Now for the DoEvents:  That is a way of telling code that is running with a message loop to go process messages in the message loop.  After all, if you have a subroutine that runs a for loop from 1 to 1 million, while the code stays in that for loop, no messages (such as drag the window to a new location) get processed because the thread is busy in the for loop.  If you periodically insert DoEvents in the for loop, the loop will pause to process any messages pending in the message loop.
    LVL 33

    Assisted Solution

    by:Todd Gerbert
    My understanding is that SendMessage immediately & directly invokes the target's WndProc, where as PostMessage asks Windows to put a message in the target window's queue (which will later be retrieved by the target via the normal GetMessage/DispatchMessage) - so the latter may be necessary when sending messages between threads.
    LVL 1

    Author Comment

    You're right tgerbert- there will often be situations where SendMessage will block and cause deadlocks.  Thanks HooKooDooKu, your answer is very thorough, but there's the key element I'm still missing- where do I put the SendMessage call?  I'm creating a progress bar and I want to 1) have easy access throughout the program to the progress bar and 2) not have to worry about calling PostMessage - I'd rather call a nice function that will call PostMessage for me...  This seems easy, but I always have some trouble with it.  Like now, I have my progress bar as a global variable and the program is crashing in RegisterWindowClass (custom control stuff) on the call to AfxGetInstanceHandle() - because current instance handle is null by making the progress bar global...  I don't understand.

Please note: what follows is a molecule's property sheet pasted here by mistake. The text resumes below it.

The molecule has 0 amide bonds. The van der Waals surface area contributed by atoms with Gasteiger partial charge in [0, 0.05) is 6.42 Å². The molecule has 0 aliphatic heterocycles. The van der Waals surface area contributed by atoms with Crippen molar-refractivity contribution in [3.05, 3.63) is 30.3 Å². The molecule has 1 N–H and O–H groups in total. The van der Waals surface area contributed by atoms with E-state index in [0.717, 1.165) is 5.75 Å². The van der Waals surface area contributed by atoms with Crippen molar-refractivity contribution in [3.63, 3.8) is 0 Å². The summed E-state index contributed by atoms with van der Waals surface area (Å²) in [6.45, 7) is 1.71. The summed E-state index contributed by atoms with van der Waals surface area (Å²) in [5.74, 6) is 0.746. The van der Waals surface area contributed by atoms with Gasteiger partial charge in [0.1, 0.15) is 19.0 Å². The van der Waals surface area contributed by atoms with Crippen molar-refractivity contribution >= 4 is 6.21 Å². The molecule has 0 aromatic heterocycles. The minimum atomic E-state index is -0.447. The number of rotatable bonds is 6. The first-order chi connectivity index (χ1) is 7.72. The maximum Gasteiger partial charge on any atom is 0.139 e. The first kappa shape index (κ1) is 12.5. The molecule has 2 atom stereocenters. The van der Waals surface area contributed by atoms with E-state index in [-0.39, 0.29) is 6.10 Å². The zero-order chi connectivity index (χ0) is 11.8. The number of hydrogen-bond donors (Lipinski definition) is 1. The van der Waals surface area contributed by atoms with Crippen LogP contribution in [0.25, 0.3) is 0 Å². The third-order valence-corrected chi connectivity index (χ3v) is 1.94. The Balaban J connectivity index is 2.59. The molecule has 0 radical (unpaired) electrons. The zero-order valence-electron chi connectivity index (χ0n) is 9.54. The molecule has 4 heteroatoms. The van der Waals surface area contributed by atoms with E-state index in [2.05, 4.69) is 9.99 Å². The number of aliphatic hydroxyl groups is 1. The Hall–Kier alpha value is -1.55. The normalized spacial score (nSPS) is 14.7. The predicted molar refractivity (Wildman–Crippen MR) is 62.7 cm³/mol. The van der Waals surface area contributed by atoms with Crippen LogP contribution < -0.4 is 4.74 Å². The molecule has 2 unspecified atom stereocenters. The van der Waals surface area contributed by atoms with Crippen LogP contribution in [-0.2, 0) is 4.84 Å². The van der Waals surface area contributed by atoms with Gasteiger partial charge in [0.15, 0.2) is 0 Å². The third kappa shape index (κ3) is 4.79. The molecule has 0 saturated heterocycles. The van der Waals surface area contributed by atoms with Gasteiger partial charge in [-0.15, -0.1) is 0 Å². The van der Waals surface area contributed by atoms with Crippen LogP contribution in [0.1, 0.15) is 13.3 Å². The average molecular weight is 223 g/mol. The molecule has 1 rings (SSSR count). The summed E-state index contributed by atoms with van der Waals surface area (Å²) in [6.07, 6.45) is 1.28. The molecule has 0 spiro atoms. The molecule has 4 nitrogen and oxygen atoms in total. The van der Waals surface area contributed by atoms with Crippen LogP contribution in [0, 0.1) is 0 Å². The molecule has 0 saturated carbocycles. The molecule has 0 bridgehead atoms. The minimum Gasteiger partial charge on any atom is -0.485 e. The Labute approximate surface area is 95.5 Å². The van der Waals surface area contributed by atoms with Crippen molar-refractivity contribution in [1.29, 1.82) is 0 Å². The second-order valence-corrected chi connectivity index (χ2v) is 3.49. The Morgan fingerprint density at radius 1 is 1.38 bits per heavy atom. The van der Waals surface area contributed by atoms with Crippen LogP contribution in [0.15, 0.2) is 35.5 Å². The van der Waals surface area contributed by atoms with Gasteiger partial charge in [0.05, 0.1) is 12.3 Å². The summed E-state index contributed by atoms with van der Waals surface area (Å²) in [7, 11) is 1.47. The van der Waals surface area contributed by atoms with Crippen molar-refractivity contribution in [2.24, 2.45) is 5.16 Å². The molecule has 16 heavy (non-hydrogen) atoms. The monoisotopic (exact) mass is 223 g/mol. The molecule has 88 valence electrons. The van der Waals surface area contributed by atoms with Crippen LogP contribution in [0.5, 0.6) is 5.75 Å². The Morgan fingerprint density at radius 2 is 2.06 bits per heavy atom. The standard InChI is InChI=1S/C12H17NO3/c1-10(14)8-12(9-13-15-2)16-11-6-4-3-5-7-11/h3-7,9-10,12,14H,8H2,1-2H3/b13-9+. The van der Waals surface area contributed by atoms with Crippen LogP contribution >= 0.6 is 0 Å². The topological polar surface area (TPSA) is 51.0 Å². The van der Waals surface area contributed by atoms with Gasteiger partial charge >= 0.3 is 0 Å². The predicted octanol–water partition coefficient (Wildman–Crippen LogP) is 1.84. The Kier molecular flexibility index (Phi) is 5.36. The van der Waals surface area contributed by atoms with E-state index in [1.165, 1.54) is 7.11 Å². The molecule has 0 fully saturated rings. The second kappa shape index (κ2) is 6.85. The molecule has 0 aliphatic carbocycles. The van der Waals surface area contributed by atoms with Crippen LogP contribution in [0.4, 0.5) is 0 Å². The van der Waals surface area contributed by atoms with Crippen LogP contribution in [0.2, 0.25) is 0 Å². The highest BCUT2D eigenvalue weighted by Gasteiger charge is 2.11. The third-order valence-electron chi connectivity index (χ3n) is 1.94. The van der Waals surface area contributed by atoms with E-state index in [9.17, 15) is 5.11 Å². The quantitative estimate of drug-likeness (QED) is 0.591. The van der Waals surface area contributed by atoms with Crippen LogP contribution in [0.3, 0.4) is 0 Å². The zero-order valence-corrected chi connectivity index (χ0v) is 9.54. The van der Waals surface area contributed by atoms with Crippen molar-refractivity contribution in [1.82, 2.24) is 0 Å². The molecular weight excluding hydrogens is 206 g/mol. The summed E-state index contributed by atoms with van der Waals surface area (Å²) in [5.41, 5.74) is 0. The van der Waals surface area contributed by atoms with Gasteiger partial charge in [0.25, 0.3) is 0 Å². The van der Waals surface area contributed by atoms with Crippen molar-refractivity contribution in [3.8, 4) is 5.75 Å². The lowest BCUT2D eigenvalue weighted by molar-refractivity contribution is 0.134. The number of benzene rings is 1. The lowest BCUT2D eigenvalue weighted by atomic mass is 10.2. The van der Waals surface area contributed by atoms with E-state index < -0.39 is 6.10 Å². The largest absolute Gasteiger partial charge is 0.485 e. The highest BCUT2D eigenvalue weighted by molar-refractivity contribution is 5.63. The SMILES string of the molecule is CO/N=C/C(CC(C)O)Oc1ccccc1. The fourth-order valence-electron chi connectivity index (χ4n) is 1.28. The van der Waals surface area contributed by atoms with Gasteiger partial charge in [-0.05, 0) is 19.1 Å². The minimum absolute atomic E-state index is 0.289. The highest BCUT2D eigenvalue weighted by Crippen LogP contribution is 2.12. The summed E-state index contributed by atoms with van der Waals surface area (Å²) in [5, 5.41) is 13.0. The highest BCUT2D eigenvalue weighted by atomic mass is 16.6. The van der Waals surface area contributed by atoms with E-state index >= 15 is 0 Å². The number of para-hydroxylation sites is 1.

So I revert to using a class variable in the parent dialog instead of making the progress bar global and now I have to worry about how I need to give my thread access to this-- which I find makes things a mess.  Globals are not the most kosher thing in the world, but they are definitely cleaner than the alternative.  After all, my app only has 1 progress bar.  Anyway.  So now I'm trying to figure out how to give this thread access to my progress bar in the most elegant way possible.

    Thread (for testing my control)
        for(int i = 0; i < 100; i++)

    inside ProgressBar::SetCurrentProgress(int nProgress)
            PostMessage(WM_PROGRESS_UPDATE, 0, nProgress)


    LONG OnProgressUpdate(WPARAM wParaam, LPARAM lParam)
            m_nProgress=  (int)lParam;

    Does this make sense?  Is there a better way?  How do I get access to the progress control in a clean way?

    Sorry for the long-winded question - but this has been bugging me for far too long and I really want to make this clear for myself.

    Thanks a lot for your help with this gentlemen!

    LVL 1

    Author Comment

    There is one alternative that I currently use that I don't like.  I just send messages and I keep a pointer to the window handle of the object that handles the message...   I just wish there were a better way....
    LVL 1

    Author Comment

    ... a more object oriented way...
    LVL 1

    Author Closing Comment

    After reading more about this online, I think it's actually better to pass HWNDs instead of accessing actual objects - it's a better way to decouple the GUI from the work being done.  So this ends this question and I'm satisfied.  Thanks again!